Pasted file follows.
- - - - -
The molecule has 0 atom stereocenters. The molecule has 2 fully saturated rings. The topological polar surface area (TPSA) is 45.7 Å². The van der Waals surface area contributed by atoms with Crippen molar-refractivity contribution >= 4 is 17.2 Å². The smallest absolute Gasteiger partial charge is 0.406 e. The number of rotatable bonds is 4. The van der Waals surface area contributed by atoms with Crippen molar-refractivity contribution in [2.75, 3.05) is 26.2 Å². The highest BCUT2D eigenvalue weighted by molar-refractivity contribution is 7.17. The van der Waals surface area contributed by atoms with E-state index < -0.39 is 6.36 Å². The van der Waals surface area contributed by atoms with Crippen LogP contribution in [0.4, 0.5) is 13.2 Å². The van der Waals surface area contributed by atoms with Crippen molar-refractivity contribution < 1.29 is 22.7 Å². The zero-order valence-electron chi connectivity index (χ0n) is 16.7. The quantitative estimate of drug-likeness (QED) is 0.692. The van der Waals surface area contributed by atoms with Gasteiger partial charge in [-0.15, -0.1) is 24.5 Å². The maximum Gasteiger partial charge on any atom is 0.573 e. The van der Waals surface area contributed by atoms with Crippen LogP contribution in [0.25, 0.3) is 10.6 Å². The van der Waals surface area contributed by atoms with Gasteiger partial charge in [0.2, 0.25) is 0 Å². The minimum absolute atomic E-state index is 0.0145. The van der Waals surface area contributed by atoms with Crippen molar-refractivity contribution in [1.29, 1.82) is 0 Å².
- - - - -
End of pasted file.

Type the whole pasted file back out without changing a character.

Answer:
The molecule has 0 atom stereocenters. The molecule has 2 fully saturated rings. The topological polar surface area (TPSA) is 45.7 Å². The van der Waals surface area contributed by atoms with Crippen molar-refractivity contribution >= 4 is 17.2 Å². The smallest absolute Gasteiger partial charge is 0.406 e. The number of rotatable bonds is 4. The van der Waals surface area contributed by atoms with Crippen molar-refractivity contribution in [2.75, 3.05) is 26.2 Å². The highest BCUT2D eigenvalue weighted by molar-refractivity contribution is 7.17. The van der Waals surface area contributed by atoms with E-state index < -0.39 is 6.36 Å². The van der Waals surface area contributed by atoms with Crippen LogP contribution in [0.4, 0.5) is 13.2 Å². The van der Waals surface area contributed by atoms with Crippen molar-refractivity contribution < 1.29 is 22.7 Å². The zero-order valence-electron chi connectivity index (χ0n) is 16.7. The quantitative estimate of drug-likeness (QED) is 0.692. The van der Waals surface area contributed by atoms with Gasteiger partial charge in [-0.15, -0.1) is 24.5 Å². The maximum Gasteiger partial charge on any atom is 0.573 e. The van der Waals surface area contributed by atoms with Crippen LogP contribution in [0.25, 0.3) is 10.6 Å². The van der Waals surface area contributed by atoms with Gasteiger partial charge in [0.2, 0.25) is 0 Å². The minimum absolute atomic E-state index is 0.0145. The van der Waals surface area contributed by atoms with Crippen molar-refractivity contribution in [1.29, 1.82) is 0 Å².